Stephen Flynn (SNP) said his party's amendment was 'constructive' and encouraged the government to consider the wider impact of its proposals. Flynn said that the government had originally intended to abolish the relief but had not done so due to the threat of a backbench rebellion. He called on the government to set out its long-term policy objectives, saying it couldn't be driven by backbench dissatisfaction. Flynn quoted the CIOT's view on the need for a public consultation on the wider efficacy of the policy.

Jesse Norman (FST) acknowledged that the relief had attracted widespread criticism but said that the government had 'attempted to strike a balance' between protecting entrepreneurs and preventing tax planning. He said the anti-forestalling measures were necessary to prevent abuse and avoidance. Norman said he was sympathetic to calls for a more structured evaluation of tax reliefs and that there was scope to consider further reforms at future fiscal events.

Clause 22 and Schedule 2 were approved without division.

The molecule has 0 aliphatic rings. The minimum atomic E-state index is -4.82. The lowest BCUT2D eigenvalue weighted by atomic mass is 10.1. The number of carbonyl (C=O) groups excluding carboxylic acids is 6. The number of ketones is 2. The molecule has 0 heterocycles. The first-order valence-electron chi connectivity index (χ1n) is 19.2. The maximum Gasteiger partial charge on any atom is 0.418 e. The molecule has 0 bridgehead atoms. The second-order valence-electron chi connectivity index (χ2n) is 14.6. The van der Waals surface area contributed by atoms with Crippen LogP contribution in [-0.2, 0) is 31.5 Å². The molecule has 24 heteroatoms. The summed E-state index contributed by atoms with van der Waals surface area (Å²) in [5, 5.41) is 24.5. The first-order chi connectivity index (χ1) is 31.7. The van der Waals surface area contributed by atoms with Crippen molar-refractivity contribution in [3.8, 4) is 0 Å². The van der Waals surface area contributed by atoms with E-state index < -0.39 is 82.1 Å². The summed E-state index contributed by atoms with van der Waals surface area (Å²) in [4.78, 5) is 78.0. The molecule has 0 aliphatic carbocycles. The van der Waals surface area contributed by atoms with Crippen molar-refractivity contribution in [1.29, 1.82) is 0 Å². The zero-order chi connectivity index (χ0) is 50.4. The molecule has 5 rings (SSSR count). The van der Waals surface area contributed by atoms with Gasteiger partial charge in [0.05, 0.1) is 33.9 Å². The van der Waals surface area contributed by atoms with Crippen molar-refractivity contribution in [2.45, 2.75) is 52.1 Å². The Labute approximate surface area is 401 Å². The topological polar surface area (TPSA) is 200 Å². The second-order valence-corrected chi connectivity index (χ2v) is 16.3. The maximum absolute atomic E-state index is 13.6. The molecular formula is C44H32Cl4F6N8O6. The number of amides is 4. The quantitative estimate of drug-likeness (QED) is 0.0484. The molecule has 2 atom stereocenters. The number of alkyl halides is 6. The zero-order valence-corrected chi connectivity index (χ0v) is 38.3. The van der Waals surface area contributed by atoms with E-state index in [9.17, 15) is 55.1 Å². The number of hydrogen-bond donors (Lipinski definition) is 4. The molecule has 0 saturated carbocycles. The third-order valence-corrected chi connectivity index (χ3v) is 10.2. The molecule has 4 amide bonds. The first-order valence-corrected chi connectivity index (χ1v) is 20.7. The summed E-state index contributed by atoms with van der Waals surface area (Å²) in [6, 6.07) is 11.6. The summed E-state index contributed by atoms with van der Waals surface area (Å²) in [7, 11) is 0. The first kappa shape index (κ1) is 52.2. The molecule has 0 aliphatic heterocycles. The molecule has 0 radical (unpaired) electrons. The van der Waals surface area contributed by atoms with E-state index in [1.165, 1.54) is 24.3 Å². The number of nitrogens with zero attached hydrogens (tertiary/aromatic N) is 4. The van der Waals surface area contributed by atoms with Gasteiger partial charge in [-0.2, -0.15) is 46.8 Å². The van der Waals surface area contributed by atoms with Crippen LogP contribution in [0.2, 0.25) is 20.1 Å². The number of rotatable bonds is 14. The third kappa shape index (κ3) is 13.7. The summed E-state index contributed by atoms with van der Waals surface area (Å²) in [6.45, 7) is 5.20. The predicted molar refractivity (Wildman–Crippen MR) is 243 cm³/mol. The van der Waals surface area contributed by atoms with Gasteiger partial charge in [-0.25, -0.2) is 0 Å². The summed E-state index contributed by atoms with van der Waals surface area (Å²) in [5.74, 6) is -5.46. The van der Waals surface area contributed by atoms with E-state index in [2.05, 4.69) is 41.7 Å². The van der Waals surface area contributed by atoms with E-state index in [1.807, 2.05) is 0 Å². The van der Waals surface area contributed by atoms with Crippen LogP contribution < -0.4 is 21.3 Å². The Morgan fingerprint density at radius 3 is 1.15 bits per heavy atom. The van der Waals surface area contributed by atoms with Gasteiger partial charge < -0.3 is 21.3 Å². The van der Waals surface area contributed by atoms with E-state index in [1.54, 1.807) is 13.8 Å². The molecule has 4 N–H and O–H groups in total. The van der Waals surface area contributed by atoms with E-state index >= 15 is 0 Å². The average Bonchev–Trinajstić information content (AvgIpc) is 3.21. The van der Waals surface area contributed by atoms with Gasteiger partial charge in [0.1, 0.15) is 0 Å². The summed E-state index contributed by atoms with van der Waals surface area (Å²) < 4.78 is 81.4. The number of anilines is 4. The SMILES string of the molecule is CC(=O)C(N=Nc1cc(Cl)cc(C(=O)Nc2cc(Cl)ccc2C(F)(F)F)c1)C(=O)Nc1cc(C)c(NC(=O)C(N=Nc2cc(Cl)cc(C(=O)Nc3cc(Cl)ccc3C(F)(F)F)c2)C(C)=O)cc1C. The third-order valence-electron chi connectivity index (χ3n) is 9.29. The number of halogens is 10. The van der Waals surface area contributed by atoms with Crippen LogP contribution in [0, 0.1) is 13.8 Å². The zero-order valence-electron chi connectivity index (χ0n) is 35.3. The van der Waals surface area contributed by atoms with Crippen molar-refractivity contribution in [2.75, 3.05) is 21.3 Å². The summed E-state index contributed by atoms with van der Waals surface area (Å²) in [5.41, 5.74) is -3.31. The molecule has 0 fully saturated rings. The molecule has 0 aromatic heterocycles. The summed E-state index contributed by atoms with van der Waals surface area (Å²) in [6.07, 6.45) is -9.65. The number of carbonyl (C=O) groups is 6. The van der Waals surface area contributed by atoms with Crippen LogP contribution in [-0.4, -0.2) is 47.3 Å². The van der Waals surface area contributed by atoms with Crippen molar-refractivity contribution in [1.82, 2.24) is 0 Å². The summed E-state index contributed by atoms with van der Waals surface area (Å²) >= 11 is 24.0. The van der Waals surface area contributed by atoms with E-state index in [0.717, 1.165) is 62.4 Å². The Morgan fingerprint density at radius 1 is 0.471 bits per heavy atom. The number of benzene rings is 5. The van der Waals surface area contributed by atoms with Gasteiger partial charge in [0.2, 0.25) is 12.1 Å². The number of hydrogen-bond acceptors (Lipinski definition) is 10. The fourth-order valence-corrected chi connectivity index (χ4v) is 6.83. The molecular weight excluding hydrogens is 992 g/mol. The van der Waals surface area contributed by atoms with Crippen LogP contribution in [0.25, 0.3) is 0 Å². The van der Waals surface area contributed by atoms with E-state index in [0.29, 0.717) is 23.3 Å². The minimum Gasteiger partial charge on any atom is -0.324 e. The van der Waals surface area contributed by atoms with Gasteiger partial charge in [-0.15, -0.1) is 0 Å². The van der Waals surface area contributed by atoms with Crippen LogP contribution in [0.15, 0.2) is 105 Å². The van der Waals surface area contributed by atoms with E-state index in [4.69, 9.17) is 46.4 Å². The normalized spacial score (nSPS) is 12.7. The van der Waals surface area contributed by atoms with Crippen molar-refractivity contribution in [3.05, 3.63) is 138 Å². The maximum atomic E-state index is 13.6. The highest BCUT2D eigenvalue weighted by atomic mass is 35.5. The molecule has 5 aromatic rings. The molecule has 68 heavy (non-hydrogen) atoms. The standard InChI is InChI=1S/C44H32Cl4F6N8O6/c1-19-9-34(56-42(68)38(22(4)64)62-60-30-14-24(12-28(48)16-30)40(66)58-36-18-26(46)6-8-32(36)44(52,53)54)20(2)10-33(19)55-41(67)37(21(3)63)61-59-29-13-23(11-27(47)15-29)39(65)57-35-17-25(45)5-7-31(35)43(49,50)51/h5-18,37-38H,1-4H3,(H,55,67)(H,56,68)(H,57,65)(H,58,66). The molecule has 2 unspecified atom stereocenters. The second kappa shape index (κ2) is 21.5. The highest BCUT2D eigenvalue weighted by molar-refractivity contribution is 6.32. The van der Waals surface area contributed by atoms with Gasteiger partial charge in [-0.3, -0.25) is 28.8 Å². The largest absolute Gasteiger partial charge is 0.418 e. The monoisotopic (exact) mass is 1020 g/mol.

Clause 23: Relief on disposal of private residence

Private residence relief provides relief from CGT when a person sells a dwelling that has been used as their only or main residence. The two main changes being made by this clause reduce the scope of this relief (ie they save the government money), by (a) reducing the final period exemption from 18 months to 9 months (whilst retaining the existing 36 months that are available to disabled persons or those in a care home), and (b) reforming lettings relief (an ancillary relief of PRR) so that it only applies in those cases where the owner of the property shares occupancy with a tenant. Other changes include extending an ancillary relief where a home owner is in the armed forces and some minor technical changes legislating two Extra Statutory Concessions.